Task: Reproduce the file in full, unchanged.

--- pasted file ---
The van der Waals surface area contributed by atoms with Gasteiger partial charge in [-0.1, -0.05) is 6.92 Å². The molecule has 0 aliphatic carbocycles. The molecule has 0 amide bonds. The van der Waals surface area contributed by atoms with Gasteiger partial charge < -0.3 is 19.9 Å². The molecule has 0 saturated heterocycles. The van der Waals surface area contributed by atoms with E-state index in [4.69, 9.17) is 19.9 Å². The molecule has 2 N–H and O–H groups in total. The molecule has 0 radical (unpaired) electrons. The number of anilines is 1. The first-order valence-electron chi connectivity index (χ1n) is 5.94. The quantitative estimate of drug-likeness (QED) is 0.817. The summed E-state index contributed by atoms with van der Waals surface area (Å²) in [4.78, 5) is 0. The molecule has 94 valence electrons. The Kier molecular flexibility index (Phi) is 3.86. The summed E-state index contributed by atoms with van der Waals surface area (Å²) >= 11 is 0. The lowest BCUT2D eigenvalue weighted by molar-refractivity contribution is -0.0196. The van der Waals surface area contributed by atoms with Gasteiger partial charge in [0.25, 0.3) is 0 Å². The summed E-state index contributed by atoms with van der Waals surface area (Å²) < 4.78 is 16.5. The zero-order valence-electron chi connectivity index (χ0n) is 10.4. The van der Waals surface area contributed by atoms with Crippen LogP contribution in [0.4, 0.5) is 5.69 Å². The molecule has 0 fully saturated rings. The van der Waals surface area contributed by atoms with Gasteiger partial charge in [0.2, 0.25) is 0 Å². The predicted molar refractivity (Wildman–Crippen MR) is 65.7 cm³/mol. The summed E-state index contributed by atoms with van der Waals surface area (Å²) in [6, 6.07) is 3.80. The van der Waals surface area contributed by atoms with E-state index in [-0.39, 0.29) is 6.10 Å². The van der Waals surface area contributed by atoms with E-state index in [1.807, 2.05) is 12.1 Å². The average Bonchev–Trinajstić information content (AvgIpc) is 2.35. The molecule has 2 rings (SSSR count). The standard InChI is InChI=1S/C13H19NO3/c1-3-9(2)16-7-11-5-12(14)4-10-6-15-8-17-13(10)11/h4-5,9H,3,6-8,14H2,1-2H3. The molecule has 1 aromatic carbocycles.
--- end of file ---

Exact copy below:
The van der Waals surface area contributed by atoms with Gasteiger partial charge in [-0.1, -0.05) is 6.92 Å². The molecule has 0 aliphatic carbocycles. The molecule has 0 amide bonds. The van der Waals surface area contributed by atoms with Gasteiger partial charge < -0.3 is 19.9 Å². The molecule has 0 saturated heterocycles. The van der Waals surface area contributed by atoms with E-state index in [4.69, 9.17) is 19.9 Å². The molecule has 2 N–H and O–H groups in total. The molecule has 0 radical (unpaired) electrons. The number of anilines is 1. The first-order valence-electron chi connectivity index (χ1n) is 5.94. The quantitative estimate of drug-likeness (QED) is 0.817. The summed E-state index contributed by atoms with van der Waals surface area (Å²) in [4.78, 5) is 0. The molecule has 94 valence electrons. The Kier molecular flexibility index (Phi) is 3.86. The summed E-state index contributed by atoms with van der Waals surface area (Å²) >= 11 is 0. The lowest BCUT2D eigenvalue weighted by molar-refractivity contribution is -0.0196. The van der Waals surface area contributed by atoms with Gasteiger partial charge in [0.25, 0.3) is 0 Å². The summed E-state index contributed by atoms with van der Waals surface area (Å²) < 4.78 is 16.5. The zero-order valence-electron chi connectivity index (χ0n) is 10.4. The van der Waals surface area contributed by atoms with Crippen LogP contribution in [0.4, 0.5) is 5.69 Å². The molecule has 0 fully saturated rings. The van der Waals surface area contributed by atoms with Gasteiger partial charge in [0.2, 0.25) is 0 Å². The predicted molar refractivity (Wildman–Crippen MR) is 65.7 cm³/mol. The summed E-state index contributed by atoms with van der Waals surface area (Å²) in [6, 6.07) is 3.80. The van der Waals surface area contributed by atoms with E-state index in [-0.39, 0.29) is 6.10 Å². The van der Waals surface area contributed by atoms with E-state index in [1.807, 2.05) is 12.1 Å². The average Bonchev–Trinajstić information content (AvgIpc) is 2.35. The molecule has 2 rings (SSSR count). The standard InChI is InChI=1S/C13H19NO3/c1-3-9(2)16-7-11-5-12(14)4-10-6-15-8-17-13(10)11/h4-5,9H,3,6-8,14H2,1-2H3. The molecule has 1 aromatic carbocycles.